Comments: Week of August 11, 2008

1. The last “Comments” section was devoted largely to “Escape From the Holy Shtetl” (July 21), Mark Jacobson’s profile of Gitty Grunwald, the young woman who is fighting the Satmar community for custody of her child, and based on the still-raging comments section on, we could easily do that again this week. The volume of responses generated by that story is now roughly nine times greater than the story that held the previous high mark (that, by the way, was Testing Horace Mann [April 7], Gabriel Sherman’s exploration of a teacher-student dispute at the elite private school). But we will spare you those ongoing hostilities in favor of the rather surprising bellicosity directed at movie critic David Edelstein for daring to write a few less-than-complimentary things about The Dark Knight (The Culture Pages: Bat Out of Hell,” July 21). Perhaps it could be taken as a sign of a civic health that people engage in such passionate debate about movies, although the name-calling got a little out of hand. It also seemed funny-sad that more than a few of the most aggrieved readers had not yet seen the movie themselves but were simply enraged at Edelstein for spoiling the party atmosphere. Among those joining the assault was somebody who identified himself as the brother of the film’s director, Christopher Nolan, and as part of his critique, he actually counted the number of hyphens Edelstein used in his review. Most of the negative remarks were broader, such as: “By destroying this film you have destroyed the very essence of what cinema stands for.” Edelstein did have his supporters, including this one: “The ironic thing is that Edelstein’s review isn’t all that negative. He seems for the most part to like The Dark Knight, but did point out some of what he felt were the film’s shortcomings technically and artistically, as any constructive review should do.” On’s The Projectionist blog, Edelstein countered with an eloquent defense of the role of the critic in the Internet age: “Why—apart from narcissistic injury—do I respond to the abuse? Because there has been a lot of chatter in the last few years that criticism is a dying profession, having been supplanted by the democratic voices of the Web. Not to get all Lee Siegel on you, but the Internet has a mob mentality that can overwhelm serious criticism. There is superb film writing in blogs and discussion groups—as good as anything I do. But there are also thousands of semi-literate tirades that actually reinforce the Hollywood status quo, that say: ‘If you do not like The Dark Knight, you should be fired because you do not speak for the people.’ Well, the people don’t need to be spoken for. And a critic’s job is not only to steer you to movies you might not have heard of or that died at the box office. It’s also to bring different, much-needed perspectives on blockbusters like The Dark Knight.

2. Mostly through keeping quiet, the once-despised Richard Nixon was, by the end of his life, practically hailed as an elder statesman. Judging from the reaction to Amy Wilentz’s profile of another ex-president and the shadow he casts on the current race (Who’s Afraid of Jimmy Carter?,” July 28), it seems that Carter’s outspokenness has denied him a similar fate. Amid a few expressions of admiration, the commenters on kicked him around like a rag doll: “A dismal president … Recent history has not been kind to President Jimmy Carter, and I suspect that long-term history will be even worse … Jimmy Carter is what you get when you tie colossal ego to unfettered sanctimony.” No credit for presciently trying to lead the country away from reliance on oil? Well, yes, finally, one reader piped up: “Would all the naysayers please view the video of Carter in 1977 addressing the nation on an impending energy crisis and explain how he was anything but a brilliant visionary? In 100 years he will be remembered as a gentle giant of the twentieth century.”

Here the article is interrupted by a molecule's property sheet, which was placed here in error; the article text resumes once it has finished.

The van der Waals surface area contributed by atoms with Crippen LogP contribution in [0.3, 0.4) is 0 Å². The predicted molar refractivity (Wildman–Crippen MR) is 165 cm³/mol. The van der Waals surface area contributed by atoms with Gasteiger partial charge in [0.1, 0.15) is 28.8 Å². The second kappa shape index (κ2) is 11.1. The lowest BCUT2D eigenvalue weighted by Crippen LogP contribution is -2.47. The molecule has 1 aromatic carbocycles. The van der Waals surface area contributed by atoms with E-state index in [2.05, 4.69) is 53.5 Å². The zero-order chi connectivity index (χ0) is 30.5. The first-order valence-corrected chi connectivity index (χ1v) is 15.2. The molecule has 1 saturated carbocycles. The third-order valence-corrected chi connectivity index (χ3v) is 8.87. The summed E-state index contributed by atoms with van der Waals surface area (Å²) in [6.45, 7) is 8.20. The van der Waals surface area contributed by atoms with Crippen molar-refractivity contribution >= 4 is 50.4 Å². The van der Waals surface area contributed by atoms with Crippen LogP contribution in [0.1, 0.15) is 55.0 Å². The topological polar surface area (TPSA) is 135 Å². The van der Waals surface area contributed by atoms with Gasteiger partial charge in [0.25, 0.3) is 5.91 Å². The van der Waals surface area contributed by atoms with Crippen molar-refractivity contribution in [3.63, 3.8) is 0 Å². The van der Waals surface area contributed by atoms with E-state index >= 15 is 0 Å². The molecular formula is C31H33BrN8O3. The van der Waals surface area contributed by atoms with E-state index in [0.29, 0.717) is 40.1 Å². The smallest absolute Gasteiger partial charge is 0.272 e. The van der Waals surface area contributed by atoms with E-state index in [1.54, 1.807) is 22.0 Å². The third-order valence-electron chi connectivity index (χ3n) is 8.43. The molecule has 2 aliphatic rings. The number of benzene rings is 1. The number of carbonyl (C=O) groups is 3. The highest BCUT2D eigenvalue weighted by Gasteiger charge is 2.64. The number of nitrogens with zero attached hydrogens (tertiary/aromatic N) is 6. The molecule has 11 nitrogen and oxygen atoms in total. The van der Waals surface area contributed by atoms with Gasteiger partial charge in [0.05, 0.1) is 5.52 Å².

3. Most readers intuit the usefulness of actually reading a story before posting a comment about it online, though sometimes this basic guideline goes unheeded, as it was recently by someone claiming to be a member of the Spartan Warriors, the gang of street fighters that is the subject of Stephen Rodrick’s Spartan Warriors in the YouTube Age (July 28). At first, the gentleman who calls himself Science wrote: “Oi! Great article, thank you for depicting us correctly. We will continue sparring for our benefit and your enjoyment.” Apparently, that wasn’t really what he meant, though, and not long afterward, he posted a decidedly different opinion: “Uh, sorry. I must retract my last comment. Coasting on the high of finally getting some ‘recognition,’ I, trusting that you had our best interest at heart, did not read the article and posted the above ‘thank you’ response. Unfortunately, after actually reading your Post-it of half-truths, belittling statements, and campy comments, we, the unorganized paramilitary bunch of starving hobo thugs, led by an antisocial sociopath, cannot endorse this article.”

4. In Is Arranged Marriage Really Any Worse Than Craigslist? (April 4, 2005), Anita Jain (pictured) wrote about the unusual balance she was trying to strike between the New York dating scene and the Indian custom of arranged marriages. The article has led to a book, Marrying Anita: A Quest for Love in the New India, just published by Bloomsbury, that chronicles Jain’s decision to leave the city and search for a husband in New Delhi—a city that, she says, “doesn’t have the same quantum of craziness as New York in terms of dating, but it’s not far away.”

Please send e-mails to:

Comments: Week of August 11, 2008